-The Library Network should continue to refine current tools and adjust as needed to meet evolving patron needs.
  7. Respondents expressed a need for a large number and wide variety of additional resources not currently available to them, such as more electronic journals, updates to older materials, and legal and business content.
    -The Library Network should continue to monitor usage of current subscription resources and patron requests, adjusting resources as needs are identified and budgets allow.
    -Network libraries should evaluate collections to identify resource gaps and materials that should be updated.
  8. The most effective way respondents learn about new information sources is from their colleagues, followed by professional associations and EPA library services.  
    -Establishing a “Library Ambassadors” or “Library Champions” program would provide an opportunity to increase outreach to non-users.
    -Network libraries should find ways that encourage patrons to think of the library first as an information resource, making the library an easier route to finding the information they need.
  9. While 96% of respondents report they utilize EPA library services to find information, 60% feel they are successful in seeking information on their own.  Non-EPA Internet resources such as Google Search, Google Scholar, and PubMed, followed by the public-facing EPA website (Internet) and the EPA Intranet, are the sources frequently used by respondents to find information.  It should be noted that when 60% say they are successful seeking information on their own, if they are using the Desktop Library, Google Scholar, PubMed, etc., they are still using the services of the libraries, as those tools have been curated by librarians and purchased for the Desktop Library and/or optimized by EPA librarians to include content to which EPA subscribes.
    -The Network should make an effort to educate users of behind-the-scenes work done by librarians.
    -These results speak to the success of the Library Network’s National Training Program to promote information literacy among patrons.  The use of these specific resources provides additional topics for this training.
  10. The majority of respondents rated the need for library space very highly, indicating that the physical library “space” is important.  They would like to see library improvements such as quiet library space, improved connectivity, the incorporation of collaboration spaces, and a place to explore new technologies (e.g., makerspace, visualization lab, virtual reality).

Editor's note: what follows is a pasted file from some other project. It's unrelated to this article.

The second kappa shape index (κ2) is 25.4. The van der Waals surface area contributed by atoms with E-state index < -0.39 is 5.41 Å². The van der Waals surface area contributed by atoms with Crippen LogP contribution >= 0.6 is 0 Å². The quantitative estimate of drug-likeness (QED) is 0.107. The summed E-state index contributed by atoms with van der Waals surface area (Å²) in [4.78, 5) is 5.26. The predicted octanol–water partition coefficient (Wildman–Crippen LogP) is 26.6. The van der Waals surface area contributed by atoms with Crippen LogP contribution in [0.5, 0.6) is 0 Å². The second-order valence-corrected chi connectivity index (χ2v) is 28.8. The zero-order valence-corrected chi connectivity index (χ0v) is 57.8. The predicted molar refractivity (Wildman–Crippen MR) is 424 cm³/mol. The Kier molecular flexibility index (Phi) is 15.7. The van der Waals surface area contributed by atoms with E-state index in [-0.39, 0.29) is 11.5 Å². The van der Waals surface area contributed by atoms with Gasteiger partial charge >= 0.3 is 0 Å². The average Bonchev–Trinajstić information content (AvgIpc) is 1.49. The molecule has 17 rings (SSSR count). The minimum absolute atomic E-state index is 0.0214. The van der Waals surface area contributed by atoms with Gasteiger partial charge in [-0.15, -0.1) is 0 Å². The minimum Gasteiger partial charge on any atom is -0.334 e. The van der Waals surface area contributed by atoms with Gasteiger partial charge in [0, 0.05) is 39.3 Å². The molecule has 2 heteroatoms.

-Network libraries planning for renovations/relocation should include innovative applications for collaboration into plans for new space, including those specifically mentioned.
    -Libraries not planning for new space should strive to incorporate suggestions and collaboration options into their current footprint.
  11. The needs assessment survey revealed the need for additional research services for data visualization, text mining, preserving environmental datasets, and providing guidance on publishing. These services are commonly available in academic and other federal libraries, and newer EPA staff are accustomed to seeking assistance from their libraries for support in these areas.
    -The Library Network should identify and assess opportunities for introducing additional research services, including implementation requirements and resources needed. 
    -The Library Network should explore potential collaboration opportunities with offices already implementing visualization and other technologies. EPA employees may not be aware of the full range of resources, service offerings, and skill sets of EPA librarians. Marketing of “alternative skills” of librarians is essential.

If you have questions about the needs assessment project or would like more information, please contact

Information about the previous needs assessment is available here: FY2009 Library Information Needs Assessment